where the coefficient ‘m’ corresponds to the slope of the lines shown in FIGS. 11A-11C, the coefficient ‘km’ corresponds to a difference in the slope of the lines generated at T0 and T1, the coefficient ‘b’ corresponds to the offset or y-axis intercept value, and the coefficient ‘d’ corresponds to the shift due to temperature. These coefficient values were calculated and stored within the calibration table during the calibration phase to characterize the change in the photodetector responsivity over emitter wavelength and photodetector forward voltage for each emission LED. In step 52 of the compensation method shown in FIG. 13, the photodetector responsivity is again calculated for each emission LED at the present operating temperature by inserting the forward voltage (Vfd) presently measured across the photodetector in step 50, the expected wavelength value (λ_exp) determined for the emission LED in step 46 and the stored coefficient values (e.g., m, km, b, and d) within EQ. 1 or EQ. 2.

In step 54, an intensity value (e.g., Rad_calc) is calculated for each emission LED by dividing the photocurrent, which was induced in the photodetector from the illumination produced by the emission LED at the present drive current and measured in step 48, by the photodetector responsivity calculated in step 52 for that LED. Next, a scale factor is calculated for each emission LED (in step 56) by dividing the expected intensity value (e.g., Rad_exp) determined for the emission LED in step 46 by the intensity value (e.g., Rad_calc) calculated for the emission LED in step 54. Once the scale factor is calculated, the compensation method applies each scale factor to a desired luminous flux value for each emission LED to obtain an adjusted luminous flux value for each emission LED (in step 58). In some embodiments, the desired luminous flux values may be relative lumen values (Y1, Y2, Y3 or Y4), which are calculated during one of the compensation methods disclosed in the prior applications to account for changes in the target luminance (Ym) and/or target chromaticity (xm, ym) settings stored within the illumination device. Finally, the drive currents currently applied to the emission LEDs are adjusted (in step 60) to achieve the adjusted luminous flux values if a difference exists between the expected and calculated intensity values for any of the emission LEDs.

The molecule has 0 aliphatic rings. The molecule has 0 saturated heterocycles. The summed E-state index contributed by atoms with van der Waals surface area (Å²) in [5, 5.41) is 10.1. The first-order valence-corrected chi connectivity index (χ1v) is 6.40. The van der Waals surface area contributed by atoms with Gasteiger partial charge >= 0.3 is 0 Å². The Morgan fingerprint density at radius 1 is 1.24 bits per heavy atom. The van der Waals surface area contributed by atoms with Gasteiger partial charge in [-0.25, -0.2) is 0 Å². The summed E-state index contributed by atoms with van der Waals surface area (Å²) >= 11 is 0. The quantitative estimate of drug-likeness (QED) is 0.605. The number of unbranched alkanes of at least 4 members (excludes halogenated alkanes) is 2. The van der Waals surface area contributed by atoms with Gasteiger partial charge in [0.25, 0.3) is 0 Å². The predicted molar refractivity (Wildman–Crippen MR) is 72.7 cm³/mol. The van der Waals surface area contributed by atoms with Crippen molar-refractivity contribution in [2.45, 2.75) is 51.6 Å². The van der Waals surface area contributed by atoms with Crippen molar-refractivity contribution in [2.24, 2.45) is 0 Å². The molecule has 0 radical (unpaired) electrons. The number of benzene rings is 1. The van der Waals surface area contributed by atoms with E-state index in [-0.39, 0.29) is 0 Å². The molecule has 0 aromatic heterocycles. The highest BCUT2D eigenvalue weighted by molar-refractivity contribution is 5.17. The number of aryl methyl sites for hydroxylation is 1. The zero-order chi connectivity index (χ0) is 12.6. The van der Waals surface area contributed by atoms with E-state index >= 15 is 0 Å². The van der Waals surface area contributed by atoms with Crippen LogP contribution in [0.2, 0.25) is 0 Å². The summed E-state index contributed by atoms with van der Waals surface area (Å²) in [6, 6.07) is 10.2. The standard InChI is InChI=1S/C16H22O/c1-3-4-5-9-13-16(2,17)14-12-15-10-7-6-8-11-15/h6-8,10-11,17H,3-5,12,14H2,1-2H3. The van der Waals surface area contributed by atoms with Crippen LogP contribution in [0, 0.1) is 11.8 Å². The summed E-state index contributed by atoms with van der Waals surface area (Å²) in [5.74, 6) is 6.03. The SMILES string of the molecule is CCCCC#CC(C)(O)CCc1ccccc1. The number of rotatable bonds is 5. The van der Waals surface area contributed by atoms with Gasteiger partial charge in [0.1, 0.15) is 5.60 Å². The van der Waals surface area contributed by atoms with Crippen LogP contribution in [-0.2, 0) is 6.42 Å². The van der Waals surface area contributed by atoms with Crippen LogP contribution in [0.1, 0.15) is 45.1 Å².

The compensation method described above and illustrated in FIG. 13 provides an accurate method for adjusting the individual drive currents applied to the emission LEDs, so as to compensate for the degradation in lumen output that occurs over time as the LEDs age. By accurately controlling the luminous flux produced by each emission LED, the compensation method accurately controls the color of an LED illumination device comprising a plurality of multi-colored emission LEDs.

The compensation method shown in FIG. 13 and described above provides many advantages over conventional compensation methods. For example, the compensation method improves the accuracy with which emitter and detector forward voltage(s) are measured by applying a relatively small drive current (e.g., about 0.1 mA to about 0.3 mA) to the emission LEDs and photodetector(s). In addition, the compensation method interpolates between a plurality of stored wavelength and intensity values taken at different drive currents and different temperatures to derive relationships between wavelength, intensity and drive current for each emission LED at the present operating temperature (Vfe_present). By accurately and individually characterizing the wavelength vs. drive current relationship and the intensity vs. drive current relationship for each individual LED, the present compensation method is able to determine the wavelength and intensity, which would be expected from the emission LED at the present drive current and temperature, with a high degree of precision.